Nov 12, 2022 03:45 PM - 05:45 PM(America/New_York)
20221112T1545 20221112T1745 America/New_York Evolution Birmingham PSA 2022
Random foraging and perceived randomnessView Abstract
Contributed Papers 03:45 PM - 04:15 PM (America/New_York) 2022/11/12 20:45:00 UTC - 2022/11/12 21:15:00 UTC
Research in evolutionary ecology on random foraging ignores the possibility that some random foraging is an adaptation not to environmental randomness, but to what Wimsatt called "perceived randomness". This occurs when environmental features are unpredictable, whether physically random or not. Mere perceived randomness may occur, for example, due to effects of climate change or certain kinds of static landscape variation. I argue that an important mathematical model concerning random foraging does not depend on randomness, despite contrary remarks by researchers. I also use computer simulations to illustrate the idea that random foraging is an adaptation to mere perceived randomness.
Marshall Abrams
Speaker, University Of Alabama At Birmingham
Adaptationism and trait individuationView Abstract
Contributed Papers 04:15 PM - 04:45 PM (America/New_York) 2022/11/12 21:15:00 UTC - 2022/11/12 21:45:00 UTC
Adaptationism is often taken to be the thesis that most traits are adaptations. In order to assess this thesis, it seems we must be able to establish either an exhaustive set of all traits or a representative sample of this set. Either task requires a more systematic and principled way of individuating traits than is currently available. Moreover, different criteria of trait individuation can make adaptationism turn out true or false, and criteria based on selection may presuppose adaptationism. In this paper, we show that adaptationism depends on trait individuation and that the latter is an open and unsolved problem.
James DiFrisco
KU Leuven
Grant Ramsey
KU Leuven
Explanatory Gaps in Evolutionary BiologyView Abstract
Contributed Papers 04:45 PM - 05:15 PM (America/New_York) 2022/11/12 21:45:00 UTC - 2022/11/12 22:15:00 UTC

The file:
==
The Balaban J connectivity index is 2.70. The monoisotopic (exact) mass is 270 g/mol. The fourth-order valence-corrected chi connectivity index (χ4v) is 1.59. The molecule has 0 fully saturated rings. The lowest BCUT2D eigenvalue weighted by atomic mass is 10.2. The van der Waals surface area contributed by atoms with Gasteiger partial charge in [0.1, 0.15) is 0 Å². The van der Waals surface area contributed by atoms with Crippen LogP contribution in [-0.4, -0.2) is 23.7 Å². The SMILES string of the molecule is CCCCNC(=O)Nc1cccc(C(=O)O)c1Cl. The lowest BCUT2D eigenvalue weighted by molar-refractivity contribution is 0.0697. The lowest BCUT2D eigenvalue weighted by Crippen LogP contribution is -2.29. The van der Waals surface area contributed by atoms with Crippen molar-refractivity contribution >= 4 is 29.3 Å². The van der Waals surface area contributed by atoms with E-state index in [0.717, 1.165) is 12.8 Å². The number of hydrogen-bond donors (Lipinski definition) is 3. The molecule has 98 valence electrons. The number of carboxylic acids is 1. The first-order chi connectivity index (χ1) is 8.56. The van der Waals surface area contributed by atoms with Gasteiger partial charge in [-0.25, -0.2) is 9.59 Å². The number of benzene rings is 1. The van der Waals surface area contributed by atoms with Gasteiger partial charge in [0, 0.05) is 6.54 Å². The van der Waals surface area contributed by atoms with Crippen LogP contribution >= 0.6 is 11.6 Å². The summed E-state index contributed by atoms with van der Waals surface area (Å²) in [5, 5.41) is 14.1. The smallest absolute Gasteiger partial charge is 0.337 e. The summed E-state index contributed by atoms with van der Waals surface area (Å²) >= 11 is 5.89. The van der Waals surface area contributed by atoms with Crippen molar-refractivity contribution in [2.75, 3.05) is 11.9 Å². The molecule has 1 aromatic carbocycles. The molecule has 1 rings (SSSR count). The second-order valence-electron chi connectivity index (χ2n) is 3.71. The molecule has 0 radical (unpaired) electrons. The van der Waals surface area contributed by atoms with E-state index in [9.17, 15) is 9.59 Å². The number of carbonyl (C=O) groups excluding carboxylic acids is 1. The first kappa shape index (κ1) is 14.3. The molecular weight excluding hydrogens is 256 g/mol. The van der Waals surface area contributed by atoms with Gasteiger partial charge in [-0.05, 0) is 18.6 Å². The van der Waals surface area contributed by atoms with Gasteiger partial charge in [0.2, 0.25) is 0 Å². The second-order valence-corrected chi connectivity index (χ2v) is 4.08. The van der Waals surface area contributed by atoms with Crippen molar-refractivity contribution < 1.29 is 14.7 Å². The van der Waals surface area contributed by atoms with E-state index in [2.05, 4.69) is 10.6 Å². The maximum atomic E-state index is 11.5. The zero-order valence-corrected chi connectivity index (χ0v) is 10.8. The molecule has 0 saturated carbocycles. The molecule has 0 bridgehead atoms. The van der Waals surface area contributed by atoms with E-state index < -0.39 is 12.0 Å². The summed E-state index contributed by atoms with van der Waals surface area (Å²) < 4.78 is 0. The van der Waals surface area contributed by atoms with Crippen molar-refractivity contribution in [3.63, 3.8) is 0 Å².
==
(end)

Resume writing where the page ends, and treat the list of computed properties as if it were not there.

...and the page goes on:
Proponents of the extended evolutionary synthesis have argued that there are explanatory gaps in evolutionary biology that cannot be bridged by standard evolutionary theory. In this paper, we consider what sort of explanatory gaps they are referring to. We outline three possibilities, data-based gaps, frame-based gaps, and elusive gaps. We then examine the purported evolutionary gaps and attempt to classify them using this taxonomy. From there we reconsider the significance of the gaps and what they imply for the proposed need for an extended evolutionary synthesis.
Gianmaria Dani
PhD Student, KU Leuven
Bendik Hellem Aaby
KU Leuven
How should we distinguish between selectable and circumstantial traits?View Abstract
Contributed Papers 05:15 PM - 05:45 PM (America/New_York) 2022/11/12 22:15:00 UTC - 2022/11/12 22:45:00 UTC
There is surprisingly little philosophical work on conceptually spelling out the difference between the traits on which natural selection may be said to act (e.g. “having an above average running speed”) and merely circumstantial traits (e.g. “happening to be in the path of a forest fire”). Here, I show that the two existing proposals as to how this distinction should be made are unconvincing because they rule out frequency-dependent selection. I then propose two new potential solutions, which share the idea that extrinsic properties dependent on internal relations should be accepted as traits on which natural selection can act.
Ciprian Jeler
"Alexandru Ioan Cuza" University Of Iasi
University of Alabama at Birmingham
KU Leuven
PhD Student
KU Leuven
"Alexandru Ioan Cuza" University of Iasi
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